She had crossed the ridge into a deeper canyon with a very steep southern exposure, where there was not very much snow left, and what there was now was pretty wet, causing little scent to be left. In this type of country, the tracks showed that she had circled and dodged and run for some time, keeping ahead of the dogs. I lost some time trying to make out where they had gone and in getting through some pretty rough areas where she had led. I could not quite make out why the dogs had not crowded her enough to make her take a tree, for I could not hear them at all.

At last I came to where she had made a long open run with the dogs evidently right behind her. Of a sudden I rounded a bend, and there, stretched out on the snow, lay the big spotted, bedraggled Bobcat, stone dead, while both Pup and Puse were wallowing in the snow rubbing their heads and shoulders in it to clean the blood off. From the blood on the snow it looked as if they were cut up pretty badly.

What had happened was that the Bobcat, a large female had taken refuge in a hole in the rocks, thinking she could defend herself rather than take a tree. To get her out required stamina and intestinal fortitude, and I would have given anything to see it done.

The hole was about seven feet deep in solid rock of breccia formation and sloped down very slightly. It was almost round and less than thirty inches in diameter at it's mouth, and tapering to about a foot at the back end. I crawled partly in to figure out what had happened.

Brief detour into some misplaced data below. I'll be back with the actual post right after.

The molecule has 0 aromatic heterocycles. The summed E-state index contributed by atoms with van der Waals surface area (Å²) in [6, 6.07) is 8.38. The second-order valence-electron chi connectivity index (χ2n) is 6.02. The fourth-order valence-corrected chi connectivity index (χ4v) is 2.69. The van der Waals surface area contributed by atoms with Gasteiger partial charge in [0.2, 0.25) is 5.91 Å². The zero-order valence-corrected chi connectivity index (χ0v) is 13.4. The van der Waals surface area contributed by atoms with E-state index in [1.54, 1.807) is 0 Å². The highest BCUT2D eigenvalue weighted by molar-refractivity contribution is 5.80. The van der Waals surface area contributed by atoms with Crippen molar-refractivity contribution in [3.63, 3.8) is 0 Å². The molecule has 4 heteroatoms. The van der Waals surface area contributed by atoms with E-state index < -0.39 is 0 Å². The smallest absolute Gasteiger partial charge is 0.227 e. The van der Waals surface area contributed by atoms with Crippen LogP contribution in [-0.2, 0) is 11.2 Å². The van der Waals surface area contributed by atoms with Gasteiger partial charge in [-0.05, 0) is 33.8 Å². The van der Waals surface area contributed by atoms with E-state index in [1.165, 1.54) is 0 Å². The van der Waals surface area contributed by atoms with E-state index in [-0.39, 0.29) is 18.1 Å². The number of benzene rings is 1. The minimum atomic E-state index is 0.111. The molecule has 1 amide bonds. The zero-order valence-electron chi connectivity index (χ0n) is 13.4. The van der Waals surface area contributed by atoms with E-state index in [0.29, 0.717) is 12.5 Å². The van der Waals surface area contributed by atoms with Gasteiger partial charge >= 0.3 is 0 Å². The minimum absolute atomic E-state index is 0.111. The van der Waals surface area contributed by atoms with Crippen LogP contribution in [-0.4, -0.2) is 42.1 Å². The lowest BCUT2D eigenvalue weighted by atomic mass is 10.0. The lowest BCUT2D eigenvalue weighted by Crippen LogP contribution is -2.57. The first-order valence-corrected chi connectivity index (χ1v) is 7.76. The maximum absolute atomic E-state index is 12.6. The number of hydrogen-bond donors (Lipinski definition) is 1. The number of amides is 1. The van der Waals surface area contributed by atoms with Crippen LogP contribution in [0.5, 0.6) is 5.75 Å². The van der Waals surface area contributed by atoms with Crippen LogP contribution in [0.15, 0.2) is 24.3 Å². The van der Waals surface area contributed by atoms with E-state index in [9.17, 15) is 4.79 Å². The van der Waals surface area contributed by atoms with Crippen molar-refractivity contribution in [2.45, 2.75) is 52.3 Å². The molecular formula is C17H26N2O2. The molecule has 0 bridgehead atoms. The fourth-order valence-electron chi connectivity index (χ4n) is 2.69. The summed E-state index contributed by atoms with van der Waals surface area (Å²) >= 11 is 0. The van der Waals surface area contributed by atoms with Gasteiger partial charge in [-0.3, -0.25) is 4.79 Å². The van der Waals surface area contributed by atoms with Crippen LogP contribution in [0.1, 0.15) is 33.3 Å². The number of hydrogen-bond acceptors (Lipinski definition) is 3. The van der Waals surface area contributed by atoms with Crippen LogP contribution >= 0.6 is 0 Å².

From the blood and hair at the back of the hole, it was evident that the Bobcat had gone to the end and had turned around to fight off the dogs. One of the dogs had gone in  and faced teeth and razor sharp claws to bring her out. There was not enough room  for both dogs to work side by side. Pup had a habit, in a fight of any kind boring in and taking all his opponent could give, for the sake of a throat hold. That is just what he had done here.

He had faced teeth and claws in a direct frontal attack, where not strategy or maneuvering tactics could be employed.
He had gone in head on into all the cat had to give, which was plenty, for the sake of getting a neck hold, and when he had got it, he held it and dragged the Bobcat out where Puse helped him kill it. The fact that that the cat was dead right outside the miniature cave, showed Pup had never released his hold.

That act, I believe, took more nerve than anything I ever saw a dog do!!

Pup was pretty badly cut up around the head and was bleeding profusely, but was not seriously injured. In his lifetime Pup had to be carried home three times, and sewed up a half dozen times, from cuts received in fights with bears and Lions.
But this time, he was able to walk in and needed stitches in only two places around his eyes.

Puse was not badly scratched but just enough to show he had been in a fight. I have no doubt that Puse would have finally gone in and got that cat, but he was younger and not quite do deliberate and determined in a fight as Pup, and the older dog seized the opportunity to do so first.

The cat's skin was badly torn, but I took it anyway, and rode home with the skins of the whole family tied back of the saddle.
One of the classic works of hounds & hunting. The author recounts the year he spent on the Vermejo Park ranch in northern New Mexico, 1929, hunting mountain lion, bobcat and bear with hounds and Airedales.